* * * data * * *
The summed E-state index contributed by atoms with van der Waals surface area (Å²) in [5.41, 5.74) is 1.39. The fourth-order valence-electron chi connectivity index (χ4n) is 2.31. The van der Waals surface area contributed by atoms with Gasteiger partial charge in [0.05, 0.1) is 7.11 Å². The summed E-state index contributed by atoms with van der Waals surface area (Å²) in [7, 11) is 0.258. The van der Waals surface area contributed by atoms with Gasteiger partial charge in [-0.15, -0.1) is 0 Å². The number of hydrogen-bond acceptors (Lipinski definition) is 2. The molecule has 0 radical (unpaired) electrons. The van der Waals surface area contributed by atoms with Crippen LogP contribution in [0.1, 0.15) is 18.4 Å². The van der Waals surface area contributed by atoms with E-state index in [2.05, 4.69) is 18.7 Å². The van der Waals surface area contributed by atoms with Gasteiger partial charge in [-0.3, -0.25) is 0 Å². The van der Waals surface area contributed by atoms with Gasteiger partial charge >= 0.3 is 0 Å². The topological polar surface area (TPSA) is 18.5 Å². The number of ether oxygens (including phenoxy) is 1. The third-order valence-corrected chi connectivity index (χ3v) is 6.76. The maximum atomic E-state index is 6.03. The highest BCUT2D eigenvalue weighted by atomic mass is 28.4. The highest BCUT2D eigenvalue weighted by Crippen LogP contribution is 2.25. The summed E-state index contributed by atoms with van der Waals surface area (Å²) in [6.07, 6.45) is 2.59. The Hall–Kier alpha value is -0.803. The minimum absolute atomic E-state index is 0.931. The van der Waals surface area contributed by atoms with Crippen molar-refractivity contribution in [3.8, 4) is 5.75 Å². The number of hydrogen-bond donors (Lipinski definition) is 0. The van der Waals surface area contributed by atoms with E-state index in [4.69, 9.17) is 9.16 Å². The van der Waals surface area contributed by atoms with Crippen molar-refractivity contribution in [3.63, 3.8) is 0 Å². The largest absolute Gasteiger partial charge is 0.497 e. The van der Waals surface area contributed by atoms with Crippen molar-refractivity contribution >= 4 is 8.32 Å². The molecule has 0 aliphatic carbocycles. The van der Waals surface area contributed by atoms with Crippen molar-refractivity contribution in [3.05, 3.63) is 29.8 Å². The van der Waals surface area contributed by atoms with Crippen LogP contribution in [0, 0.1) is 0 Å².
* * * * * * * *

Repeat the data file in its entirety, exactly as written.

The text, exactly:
The summed E-state index contributed by atoms with van der Waals surface area (Å²) in [5.41, 5.74) is 1.39. The fourth-order valence-electron chi connectivity index (χ4n) is 2.31. The van der Waals surface area contributed by atoms with Gasteiger partial charge in [0.05, 0.1) is 7.11 Å². The summed E-state index contributed by atoms with van der Waals surface area (Å²) in [7, 11) is 0.258. The van der Waals surface area contributed by atoms with Gasteiger partial charge in [-0.15, -0.1) is 0 Å². The number of hydrogen-bond acceptors (Lipinski definition) is 2. The molecule has 0 radical (unpaired) electrons. The van der Waals surface area contributed by atoms with Crippen LogP contribution in [0.1, 0.15) is 18.4 Å². The van der Waals surface area contributed by atoms with E-state index in [2.05, 4.69) is 18.7 Å². The van der Waals surface area contributed by atoms with Gasteiger partial charge in [-0.3, -0.25) is 0 Å². The van der Waals surface area contributed by atoms with Gasteiger partial charge >= 0.3 is 0 Å². The topological polar surface area (TPSA) is 18.5 Å². The number of ether oxygens (including phenoxy) is 1. The third-order valence-corrected chi connectivity index (χ3v) is 6.76. The maximum atomic E-state index is 6.03. The highest BCUT2D eigenvalue weighted by atomic mass is 28.4. The highest BCUT2D eigenvalue weighted by Crippen LogP contribution is 2.25. The summed E-state index contributed by atoms with van der Waals surface area (Å²) in [6.07, 6.45) is 2.59. The Hall–Kier alpha value is -0.803. The minimum absolute atomic E-state index is 0.931. The van der Waals surface area contributed by atoms with Crippen molar-refractivity contribution in [3.8, 4) is 5.75 Å². The number of hydrogen-bond donors (Lipinski definition) is 0. The van der Waals surface area contributed by atoms with E-state index in [4.69, 9.17) is 9.16 Å². The van der Waals surface area contributed by atoms with Crippen molar-refractivity contribution in [3.63, 3.8) is 0 Å². The largest absolute Gasteiger partial charge is 0.497 e. The van der Waals surface area contributed by atoms with Crippen molar-refractivity contribution >= 4 is 8.32 Å². The molecule has 0 aliphatic carbocycles. The van der Waals surface area contributed by atoms with Crippen molar-refractivity contribution in [3.05, 3.63) is 29.8 Å². The van der Waals surface area contributed by atoms with Crippen LogP contribution in [0, 0.1) is 0 Å².